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Three new human skulls from the Sima de los Huesos Middle Pleistocene site in Sierra de Atapuerca, Spain

Nature volume 362, pages 534537 (08 April 1993) | Download Citation

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Abstract

THREE important fossil hominids were found in July 1992 in the Middle Pleistocene cave site called Sima de los Huesos (Sierra de Atapuerca, Burgos, Northern Spain). One is a complete calvaria (cranium 4), the second a virtually complete cranium (cranium 5), the third represents a more fragmentary cranium of an immature individual (cranium 6). There is a large difference in size between the two adult specimens (for example endocranial volume 1,125 cm3 versus 1,390 cm3). The Atapuerca human remains are dated to > 300,000 years. The Atapuerca cranial sample fits within the 'archaic Homo sapiens' group, but is well differentiated from the Asian Homo erectus group. The extensive Atapuerca human collection is the most complete sample of Middle Pleistocene humans yet discovered from one site, and appears to document an early stage in Neanderthal evolution.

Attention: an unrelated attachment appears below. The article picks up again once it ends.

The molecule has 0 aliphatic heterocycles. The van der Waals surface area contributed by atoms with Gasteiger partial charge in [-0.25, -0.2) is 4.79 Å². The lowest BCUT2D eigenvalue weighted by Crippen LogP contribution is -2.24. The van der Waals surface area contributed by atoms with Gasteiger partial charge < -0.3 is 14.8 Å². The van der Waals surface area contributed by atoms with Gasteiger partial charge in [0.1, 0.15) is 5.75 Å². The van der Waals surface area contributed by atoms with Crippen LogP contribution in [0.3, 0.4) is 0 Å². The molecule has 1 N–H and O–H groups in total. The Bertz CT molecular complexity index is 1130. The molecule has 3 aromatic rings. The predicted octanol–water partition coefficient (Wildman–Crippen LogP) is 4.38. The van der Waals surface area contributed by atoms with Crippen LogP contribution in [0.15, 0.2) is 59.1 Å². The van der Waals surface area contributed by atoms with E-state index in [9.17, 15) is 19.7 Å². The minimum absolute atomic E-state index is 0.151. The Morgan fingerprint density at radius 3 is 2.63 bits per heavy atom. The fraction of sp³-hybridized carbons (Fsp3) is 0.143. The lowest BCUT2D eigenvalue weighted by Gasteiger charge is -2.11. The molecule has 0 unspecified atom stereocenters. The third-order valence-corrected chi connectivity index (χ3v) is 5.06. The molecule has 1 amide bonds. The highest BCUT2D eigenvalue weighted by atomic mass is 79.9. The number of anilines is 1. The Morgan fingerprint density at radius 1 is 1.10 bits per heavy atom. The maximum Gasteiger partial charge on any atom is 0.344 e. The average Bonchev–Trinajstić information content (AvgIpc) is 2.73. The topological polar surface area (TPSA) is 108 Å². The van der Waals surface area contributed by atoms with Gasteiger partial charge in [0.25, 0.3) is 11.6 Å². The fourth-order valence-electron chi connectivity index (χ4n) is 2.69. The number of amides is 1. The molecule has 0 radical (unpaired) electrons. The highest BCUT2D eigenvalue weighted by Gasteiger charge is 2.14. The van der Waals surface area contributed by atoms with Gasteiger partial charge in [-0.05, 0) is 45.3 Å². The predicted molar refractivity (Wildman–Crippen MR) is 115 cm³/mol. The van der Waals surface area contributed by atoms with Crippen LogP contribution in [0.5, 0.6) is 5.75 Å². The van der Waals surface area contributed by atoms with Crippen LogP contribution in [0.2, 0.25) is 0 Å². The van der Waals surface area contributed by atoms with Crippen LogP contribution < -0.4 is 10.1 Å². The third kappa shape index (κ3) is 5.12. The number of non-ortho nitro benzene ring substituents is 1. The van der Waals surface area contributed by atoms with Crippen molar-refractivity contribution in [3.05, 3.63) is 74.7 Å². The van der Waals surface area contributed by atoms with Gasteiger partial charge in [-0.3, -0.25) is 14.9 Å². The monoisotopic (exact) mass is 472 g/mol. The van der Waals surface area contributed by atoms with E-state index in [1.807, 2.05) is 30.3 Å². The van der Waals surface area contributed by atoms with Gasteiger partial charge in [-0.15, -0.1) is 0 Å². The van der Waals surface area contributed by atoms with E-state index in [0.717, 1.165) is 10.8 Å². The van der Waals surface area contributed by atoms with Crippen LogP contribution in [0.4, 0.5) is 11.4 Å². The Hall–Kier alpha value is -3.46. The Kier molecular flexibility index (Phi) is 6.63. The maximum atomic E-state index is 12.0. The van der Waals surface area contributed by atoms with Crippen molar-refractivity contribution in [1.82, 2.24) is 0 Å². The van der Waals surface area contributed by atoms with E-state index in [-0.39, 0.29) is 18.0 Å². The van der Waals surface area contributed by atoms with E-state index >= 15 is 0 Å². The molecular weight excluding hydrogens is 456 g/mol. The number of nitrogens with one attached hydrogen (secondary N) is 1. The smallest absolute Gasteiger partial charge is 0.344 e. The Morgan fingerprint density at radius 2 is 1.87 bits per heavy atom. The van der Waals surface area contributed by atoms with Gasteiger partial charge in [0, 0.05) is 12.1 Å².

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Affiliations

  1. Departamento de Paleontologia, Universidad Complutense de Madrid, 28040 Madrid, Spain

    • Juan-Luis Arsuaga
    • , Ignacio Martínez
    • , Ana Gracia
    •  & José-Miguel Carretero
  2. Laboratori d'Arqueologia, Universitat Rovira i Virgili, Tarragona, Spain

    • Juan-Luis Arsuaga

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https://doi.org/10.1038/362534a0

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